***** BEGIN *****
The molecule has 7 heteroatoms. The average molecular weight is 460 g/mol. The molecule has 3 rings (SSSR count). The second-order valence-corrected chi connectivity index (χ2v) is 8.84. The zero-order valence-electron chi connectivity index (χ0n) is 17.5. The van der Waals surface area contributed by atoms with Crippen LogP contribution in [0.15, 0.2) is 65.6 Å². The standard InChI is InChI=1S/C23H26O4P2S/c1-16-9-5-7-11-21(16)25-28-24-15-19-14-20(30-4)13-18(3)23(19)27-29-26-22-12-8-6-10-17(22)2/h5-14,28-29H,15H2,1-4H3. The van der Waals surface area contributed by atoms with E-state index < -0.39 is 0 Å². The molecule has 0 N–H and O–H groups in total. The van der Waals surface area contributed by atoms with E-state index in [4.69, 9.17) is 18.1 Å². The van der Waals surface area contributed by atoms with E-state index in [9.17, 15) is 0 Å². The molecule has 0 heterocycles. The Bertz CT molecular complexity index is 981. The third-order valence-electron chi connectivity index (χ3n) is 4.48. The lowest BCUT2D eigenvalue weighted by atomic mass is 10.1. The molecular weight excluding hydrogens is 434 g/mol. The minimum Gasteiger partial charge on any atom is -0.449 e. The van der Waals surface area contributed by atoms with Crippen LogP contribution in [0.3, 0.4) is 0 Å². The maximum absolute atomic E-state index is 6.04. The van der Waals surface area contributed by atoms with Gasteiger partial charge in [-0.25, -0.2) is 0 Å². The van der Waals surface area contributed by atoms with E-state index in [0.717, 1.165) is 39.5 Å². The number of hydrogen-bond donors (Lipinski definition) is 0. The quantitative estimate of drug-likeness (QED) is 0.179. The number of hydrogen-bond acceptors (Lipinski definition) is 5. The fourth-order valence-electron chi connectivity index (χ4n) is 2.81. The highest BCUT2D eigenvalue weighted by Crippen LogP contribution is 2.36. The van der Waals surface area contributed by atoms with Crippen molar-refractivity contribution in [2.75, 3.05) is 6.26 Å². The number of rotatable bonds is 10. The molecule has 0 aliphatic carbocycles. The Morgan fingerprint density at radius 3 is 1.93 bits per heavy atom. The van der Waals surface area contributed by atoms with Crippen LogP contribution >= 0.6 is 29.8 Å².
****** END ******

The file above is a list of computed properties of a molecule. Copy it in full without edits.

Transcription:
The molecule has 7 heteroatoms. The average molecular weight is 460 g/mol. The molecule has 3 rings (SSSR count). The second-order valence-corrected chi connectivity index (χ2v) is 8.84. The zero-order valence-electron chi connectivity index (χ0n) is 17.5. The van der Waals surface area contributed by atoms with Crippen LogP contribution in [0.15, 0.2) is 65.6 Å². The standard InChI is InChI=1S/C23H26O4P2S/c1-16-9-5-7-11-21(16)25-28-24-15-19-14-20(30-4)13-18(3)23(19)27-29-26-22-12-8-6-10-17(22)2/h5-14,28-29H,15H2,1-4H3. The van der Waals surface area contributed by atoms with E-state index < -0.39 is 0 Å². The molecule has 0 N–H and O–H groups in total. The van der Waals surface area contributed by atoms with E-state index in [4.69, 9.17) is 18.1 Å². The van der Waals surface area contributed by atoms with E-state index in [9.17, 15) is 0 Å². The molecule has 0 heterocycles. The Bertz CT molecular complexity index is 981. The third-order valence-electron chi connectivity index (χ3n) is 4.48. The lowest BCUT2D eigenvalue weighted by atomic mass is 10.1. The molecular weight excluding hydrogens is 434 g/mol. The minimum Gasteiger partial charge on any atom is -0.449 e. The van der Waals surface area contributed by atoms with Crippen LogP contribution in [0.3, 0.4) is 0 Å². The maximum absolute atomic E-state index is 6.04. The van der Waals surface area contributed by atoms with Gasteiger partial charge in [-0.25, -0.2) is 0 Å². The van der Waals surface area contributed by atoms with E-state index in [0.717, 1.165) is 39.5 Å². The number of hydrogen-bond donors (Lipinski definition) is 0. The quantitative estimate of drug-likeness (QED) is 0.179. The number of hydrogen-bond acceptors (Lipinski definition) is 5. The fourth-order valence-electron chi connectivity index (χ4n) is 2.81. The highest BCUT2D eigenvalue weighted by Crippen LogP contribution is 2.36. The van der Waals surface area contributed by atoms with Crippen molar-refractivity contribution in [2.75, 3.05) is 6.26 Å². The number of rotatable bonds is 10. The molecule has 0 aliphatic carbocycles. The Morgan fingerprint density at radius 3 is 1.93 bits per heavy atom. The van der Waals surface area contributed by atoms with Crippen LogP contribution >= 0.6 is 29.8 Å².